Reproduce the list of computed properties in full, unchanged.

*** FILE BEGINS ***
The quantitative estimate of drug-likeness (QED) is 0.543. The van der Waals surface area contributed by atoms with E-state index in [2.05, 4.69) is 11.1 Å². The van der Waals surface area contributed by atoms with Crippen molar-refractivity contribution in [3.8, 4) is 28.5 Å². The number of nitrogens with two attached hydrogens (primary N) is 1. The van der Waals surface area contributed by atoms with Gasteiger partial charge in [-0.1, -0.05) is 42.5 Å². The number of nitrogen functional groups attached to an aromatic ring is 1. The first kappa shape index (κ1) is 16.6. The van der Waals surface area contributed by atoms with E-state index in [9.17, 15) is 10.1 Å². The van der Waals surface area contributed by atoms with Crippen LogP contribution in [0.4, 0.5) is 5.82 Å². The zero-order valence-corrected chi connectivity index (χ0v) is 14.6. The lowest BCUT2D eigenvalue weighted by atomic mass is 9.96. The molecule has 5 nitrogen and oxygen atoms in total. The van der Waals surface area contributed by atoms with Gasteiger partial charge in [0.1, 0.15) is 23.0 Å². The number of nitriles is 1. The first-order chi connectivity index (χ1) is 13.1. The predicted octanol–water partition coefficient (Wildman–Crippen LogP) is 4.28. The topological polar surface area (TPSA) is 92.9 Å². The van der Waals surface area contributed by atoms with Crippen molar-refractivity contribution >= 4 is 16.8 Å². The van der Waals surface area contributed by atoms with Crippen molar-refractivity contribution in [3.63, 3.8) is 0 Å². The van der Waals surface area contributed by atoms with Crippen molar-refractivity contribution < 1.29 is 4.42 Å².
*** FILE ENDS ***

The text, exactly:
The quantitative estimate of drug-likeness (QED) is 0.543. The van der Waals surface area contributed by atoms with E-state index in [2.05, 4.69) is 11.1 Å². The van der Waals surface area contributed by atoms with Crippen molar-refractivity contribution in [3.8, 4) is 28.5 Å². The number of nitrogens with two attached hydrogens (primary N) is 1. The van der Waals surface area contributed by atoms with Gasteiger partial charge in [-0.1, -0.05) is 42.5 Å². The number of nitrogen functional groups attached to an aromatic ring is 1. The first kappa shape index (κ1) is 16.6. The van der Waals surface area contributed by atoms with E-state index in [9.17, 15) is 10.1 Å². The van der Waals surface area contributed by atoms with Crippen LogP contribution in [0.4, 0.5) is 5.82 Å². The zero-order valence-corrected chi connectivity index (χ0v) is 14.6. The lowest BCUT2D eigenvalue weighted by atomic mass is 9.96. The molecule has 5 nitrogen and oxygen atoms in total. The van der Waals surface area contributed by atoms with Gasteiger partial charge in [0.1, 0.15) is 23.0 Å². The number of nitriles is 1. The first-order chi connectivity index (χ1) is 13.1. The predicted octanol–water partition coefficient (Wildman–Crippen LogP) is 4.28. The topological polar surface area (TPSA) is 92.9 Å². The van der Waals surface area contributed by atoms with Crippen molar-refractivity contribution >= 4 is 16.8 Å². The van der Waals surface area contributed by atoms with Crippen molar-refractivity contribution in [3.63, 3.8) is 0 Å². The van der Waals surface area contributed by atoms with Crippen molar-refractivity contribution < 1.29 is 4.42 Å².